A Cheesy Love Affair

I got super sucker-punched in the belly when I lived in Italy. I thought I knew most everything about the country – Heck, it was my seventh trip there. But living far and away for more than a couple of weeks taught me a lot about the presence and absence of food.

Most notably I learned that authentic Italy does not sell or consume yellow cheese. Wait, what?!? Yeah, no yellow cheese! You can imagine the sadness and horror that became my new face as repeated trips to every store in the region produced no yellow cheese. This Texas boy quickly developed a serious health issue when I realized there would be no yellow cheese for me. No homemade mac and cheese. No cheese n’ potatoes. No queso. NO QUESO?!?

This is the solid truth – had someone told me there was a store in a province within a one or two day walk from Tuscany, I would have walked there and back just to score a single log of Velveeta. Pinky swear it. Joe will back me up on this.

I begged our great friends Jeanie and David who were flying over from Texas for an Italian New Years to please, please, please bring me a block of Velveeta. And if they could also find it in their Texas-sized hearts to tuck some taco seasoning in their bag, I would be eternally grateful. And I am.

Velveeta, taco seasoning, picante sauce and Rotel ... In Tuscany!

Eating like a Texan when in Italy begins with the proper ingredients.

My dream came true for NYE 2012 when three beautiful blocks of Velveeta arrived along with several packets of taco seasoning, some Pace picante sauce, Rotel and even a bottle of Don Julio tequila. It was a Holiday to Remember! ← Read this post of mine to learn more about shopping Italian style.

Get On With It

OK, OK! So what does all this have to do with this recipe? Everything.

The optional yellow cheese? Yeah, forget about it. It’s not that you’re in Italy … it’s because this dish doesn’t need it.

Most notably this is a typical recipe circa 1970s that is less about sizzle and more about sustenance. No fancy presentation draped with a demi-glaze sauce. It’s good ole’ timey tasty. For me the combination of swiss cheese, ham and pickle was a delicious trio that packed a lotta taste. The mayo, onion and peas only sealed the deal.

You’ll see.

foodie tips ~

❤  While perfect as a side salad my appetite was trying to find other ways to enjoy this aside from “just a salad.” I wound-up making lettuce cups out of mine and enjoyed every delicious bite. I think a toasted sandwich filled with the stuff would make the world a brighter place, too.

❤  American Cheese is optional for this dish; I did not use it but I love me some yellow cheese, as the story above reveals.

  Dill pickle lover? Check out my other post for Sauerkraut Bend’s Potato Salad… plus a video revealing the history behind the little pickle that made Texas famous.

Minute Rice Salad Recipe From Betty's Cook Nook

i. ingredients

1 box | Bird’s Eye frozen green peas
½ teaspoon | salt
1 ½ cups | water
1 ⅓ cups | Minute Rice
¾ cup | mayonnaise
½ cup | chopped dill pickle
1 teaspoon | onion, grated
1 cup | slivered cooked ham
1 cup | slivered swiss cheese
1 cup | slivered american cheese (optional)
to serve | tomato wedges (optional)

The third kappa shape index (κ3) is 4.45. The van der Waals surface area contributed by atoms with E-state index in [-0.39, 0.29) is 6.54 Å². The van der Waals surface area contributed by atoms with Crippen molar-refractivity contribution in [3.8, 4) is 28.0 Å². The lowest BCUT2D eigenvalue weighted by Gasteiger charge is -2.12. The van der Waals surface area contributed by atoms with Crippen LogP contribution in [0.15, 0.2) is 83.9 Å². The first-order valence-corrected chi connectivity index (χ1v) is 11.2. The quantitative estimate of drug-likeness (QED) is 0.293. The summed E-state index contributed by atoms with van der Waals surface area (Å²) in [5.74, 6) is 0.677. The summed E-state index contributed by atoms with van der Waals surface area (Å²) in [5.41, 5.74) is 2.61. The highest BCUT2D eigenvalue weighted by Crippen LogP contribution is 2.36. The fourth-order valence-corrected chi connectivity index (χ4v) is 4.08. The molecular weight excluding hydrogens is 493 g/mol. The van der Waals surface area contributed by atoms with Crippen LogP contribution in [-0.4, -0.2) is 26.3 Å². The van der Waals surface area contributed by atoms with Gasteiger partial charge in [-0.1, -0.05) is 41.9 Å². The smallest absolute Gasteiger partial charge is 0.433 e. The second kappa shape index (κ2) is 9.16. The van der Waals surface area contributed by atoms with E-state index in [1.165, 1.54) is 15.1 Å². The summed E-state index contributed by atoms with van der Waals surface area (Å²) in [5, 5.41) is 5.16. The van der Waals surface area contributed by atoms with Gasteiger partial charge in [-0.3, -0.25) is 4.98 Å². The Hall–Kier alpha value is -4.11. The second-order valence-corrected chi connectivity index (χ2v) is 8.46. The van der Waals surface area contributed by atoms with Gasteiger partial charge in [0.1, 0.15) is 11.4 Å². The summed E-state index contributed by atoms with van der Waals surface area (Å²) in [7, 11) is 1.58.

ii. what to do

1. Add the peas, salt and water to a saucepan. Cover and bring to a full boil.

2. Add the Minute Rice and mix to moisten all the rice. Cover, remove from heat and let stand for 13 minutes.

3. Add the mayonnaise, pickles and onion and mix/fluff with a fork. Chill in the fridge.

4. When ready to serve add the ham and cheese. Serve on lettuce with tomato wedges and enjoy!

Yields 6 servings

~ Patrick

Betty’s Son
Founder and “Nostalgic Food Blogger” of Betty’s Cook Nook

Minute Rice Salad Recipe From Betty's Cook Nook

A Scan Of Mom’s Original Minute Rice Salad Recipe

Minute Rice Salad Recipe From Betty's Cook Nook


artichoke ham bites

artichoke ham bites recipe from betty's cook nookI Am Ham, I Am

I’m not sure when I first ate ham.

It was likely during a 1970s Thanksgiving, where Mom would have ensured that the savory sliced delight made its consistent – but special – cameo appearance.

But I do remember the first time I read about ham; who hasn’t likely read one of the Top 5 best-selling books of all time – the book by Dr. Seuss Green Eggs and Ham? Of course nowadays we’re more likely to YouTube it, so let’s have a look:

I was surprised to learn that the hammy book, originally published in 1960, consisted of only 50 different words. And yet this recipe only has 3 ingredients and 4 easy steps. Let’s get started!

foodie tips ~

  Arriving to the store I wasn’t sure what size artichokes to get so I went with the “small” ones and still cut them in half.

  I generously poured the dressing on top of the artichoke hearts and let them marinate overnight in the fridge.

  I baked these 3-4 minutes longer to warm them up good; don’t over bake or else the ham will get dry.

i. ingredients

1 can | artichoke hearts
½ cup or more | garlic italian dressing
6-ounce package | smoked sliced ham
to assemble | toothpicks (or your favorite spear-like pic)

artichoke ham bites - a recipe from betty's cook nook
ii. what to do

1. Drain the artichoke hearts and cut them in half.

2. Place the halved hearts in a medium-sized bowl and add the dressing; stir gently to coat. Place in your fridge for several hours – or overnight – and stir here and there to encourage a bold marination.